2. 15 CFR 0.735-38 - Availability for counseling.

    Science.gov (United States)

    2010-01-01

    ... 15 Commerce and Foreign Trade 1 2010-01-01 2010-01-01 false Availability for counseling. 0.735-38... AND CONDUCT Administration § 0.735-38 Availability for counseling. (a) The General Counsel of the... part; and (3) Coordinate the counseling services provided under this part and assure that counseling...

  3. Nonlinear Analysis in Counseling Research

    Science.gov (United States)

    Balkin, Richard S.; Richey Gosnell, Katelyn M.; Holmgren, Andrew; Osborne, Jason W.

    2017-01-01

    Nonlinear effects are both underreported and underrepresented in counseling research. We provide a rationale for evaluating nonlinear effects and steps to evaluate nonlinear relationships in counseling research. Two heuristic examples are provided along with discussion of the results and advantages to evaluating nonlinear effects.

  4. Impact of an educational intervention on provider knowledge, attitudes, and comfort level regarding counseling women ages 40–49 about breast cancer screening

    Directory of Open Access Journals (Sweden)

    Bryan TJ

    2015-05-01

    Full Text Available Teresa J Bryan,1,2 Carlos A Estrada,1,2 Analia Castiglioni,3 Erin D Snyder1,2 1University of Alabama at Birmingham, Birmingham, AL, USA; 2Birmingham Veterans Administration Medical Center, Birmingham, AL, USA; 3University of Central Florida College of Medicine, Orlando, FL, USA Background: Mammography screening for women under the age of 50 is controversial. Groups such as the US Preventive Services Task Force recommend counseling women 40–49 years of age about mammography risks and benefits in order to incorporate the individual patient's values in decisions regarding screening. We assessed the impact of a brief educational intervention on the knowledge and attitudes of clinicians regarding breast cancer screening. Methods: The educational intervention included a review of the risks and benefits of screening, individual risk assessment, and counseling methods. Sessions were led by a physician expert in breast cancer screening. Participants were physicians and nurses in 13 US Department of Veterans Affairs primary care clinics in Alabama. Outcomes were as follows: 1 knowledge assessment of mammogram screening recommendations; 2 counseling practices on the risks and benefits of screening; and 3 comfort level with counseling about screening. Outcomes were assessed by survey before and after the intervention. Results: After the intervention, significant changes in attitudes about breast cancer screening were seen. There was a decrease in the percentage of participants who reported that they would screen all women ages 40–49 years (82% before the intervention, 9% afterward. There was an increase in the percentage of participants who reported that they would wait until the patient was 50 years old before beginning to screen (12% before the intervention, 38% afterward. More participants (5% before, 53% after; P<0.001 said that they would discuss the patient's preferences. Attitudes favoring discussion of screening benefits increased, though not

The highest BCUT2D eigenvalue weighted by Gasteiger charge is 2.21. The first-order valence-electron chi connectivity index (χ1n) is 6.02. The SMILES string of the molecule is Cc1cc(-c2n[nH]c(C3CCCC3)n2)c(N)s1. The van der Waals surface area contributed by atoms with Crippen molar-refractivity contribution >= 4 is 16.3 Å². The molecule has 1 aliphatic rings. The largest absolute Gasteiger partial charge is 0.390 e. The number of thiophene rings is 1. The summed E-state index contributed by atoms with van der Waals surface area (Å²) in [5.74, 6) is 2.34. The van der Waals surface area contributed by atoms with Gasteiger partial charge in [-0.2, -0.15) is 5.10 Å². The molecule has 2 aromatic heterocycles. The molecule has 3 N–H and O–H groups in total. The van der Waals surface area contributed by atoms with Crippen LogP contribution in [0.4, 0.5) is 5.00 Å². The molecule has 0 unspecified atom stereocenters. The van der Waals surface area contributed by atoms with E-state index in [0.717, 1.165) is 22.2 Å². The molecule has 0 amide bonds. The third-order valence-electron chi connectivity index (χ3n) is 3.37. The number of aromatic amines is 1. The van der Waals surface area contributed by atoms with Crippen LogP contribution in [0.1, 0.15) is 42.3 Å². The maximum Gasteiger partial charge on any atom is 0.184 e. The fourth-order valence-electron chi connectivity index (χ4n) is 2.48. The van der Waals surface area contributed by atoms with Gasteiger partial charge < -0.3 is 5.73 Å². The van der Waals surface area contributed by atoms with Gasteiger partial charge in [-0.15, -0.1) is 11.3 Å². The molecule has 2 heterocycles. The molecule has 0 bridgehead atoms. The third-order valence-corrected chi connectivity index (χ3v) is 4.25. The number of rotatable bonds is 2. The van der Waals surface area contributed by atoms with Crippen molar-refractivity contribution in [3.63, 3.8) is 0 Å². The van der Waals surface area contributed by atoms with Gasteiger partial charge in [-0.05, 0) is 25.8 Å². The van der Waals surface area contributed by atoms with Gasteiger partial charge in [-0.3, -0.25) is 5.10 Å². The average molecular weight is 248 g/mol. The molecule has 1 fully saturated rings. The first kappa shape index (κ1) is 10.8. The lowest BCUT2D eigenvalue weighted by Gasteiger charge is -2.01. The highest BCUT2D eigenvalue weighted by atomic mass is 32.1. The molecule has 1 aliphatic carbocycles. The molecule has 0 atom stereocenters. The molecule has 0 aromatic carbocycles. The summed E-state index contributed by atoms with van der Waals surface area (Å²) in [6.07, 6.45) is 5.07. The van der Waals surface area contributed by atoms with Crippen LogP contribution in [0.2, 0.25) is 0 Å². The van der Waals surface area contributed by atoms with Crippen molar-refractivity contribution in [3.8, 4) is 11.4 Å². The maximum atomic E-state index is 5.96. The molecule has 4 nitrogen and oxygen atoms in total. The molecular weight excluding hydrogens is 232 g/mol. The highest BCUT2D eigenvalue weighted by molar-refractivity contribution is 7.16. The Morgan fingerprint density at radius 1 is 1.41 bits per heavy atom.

5. Uptake and linkage into care over one year of providing HIV testing and counselling through community and health facility testing modalities in urban informal settlement of Kibera, Nairobi Kenya

    Directory of Open Access Journals (Sweden)

    Samuel Muhula

    2016-05-01

    Full Text Available Abstract Background We examine the uptake of HIV Testing and Counselling (HTC and linkage into care over one year of providing HTC through community and health facility testing modalities among people living in Kibera informal urban settlement in Nairobi Kenya. Methods We analyzed program data on health facility-based HIV testing and counselling and community- based testing and counselling approaches for the period starting October 2013 to September 2014. Univariate and bivariate analysis methods were used to compare the two approaches with regard to uptake of HTC and subsequent linkage to care. The exact Confidence Intervals (CI to the proportions were approximated using simple normal approximation to binomial distribution method. Results Majority of the 18,591 clients were tested through health facility-based testing approaches 72.5 % (n = 13485 vs those tested through community-based testing comprised 27.5 % (n = 5106. More clients tested at health facilities were reached through Provider Initiated Testing and Counselling PITC 81.7 % (n = 11015 while 18.3 % were reached through Voluntary Counselling and Testing (VCT/Client Initiated Testing and Counselling (CITC services. All clients who tested positive during health facility-based testing were successfully linked to care either at the project sites or sites of client choice while not all who tested positive during community based testing were linked to care. The HIV prevalence among all those who were tested for HIV in the program was 5.2 % (n = 52, 95 % CI: 3.9 %–6.8 %. Key study limitation included use of aggregate data to report uptake of HTC through the two testing approaches and not being able to estimate the population in the catchment area likely to test for HIV. Conclusion Health facility-based HTC approach achieved more clients tested for HIV, and this method also resulted in identifying greater numbers of people who were HIV positive in Kibera slum within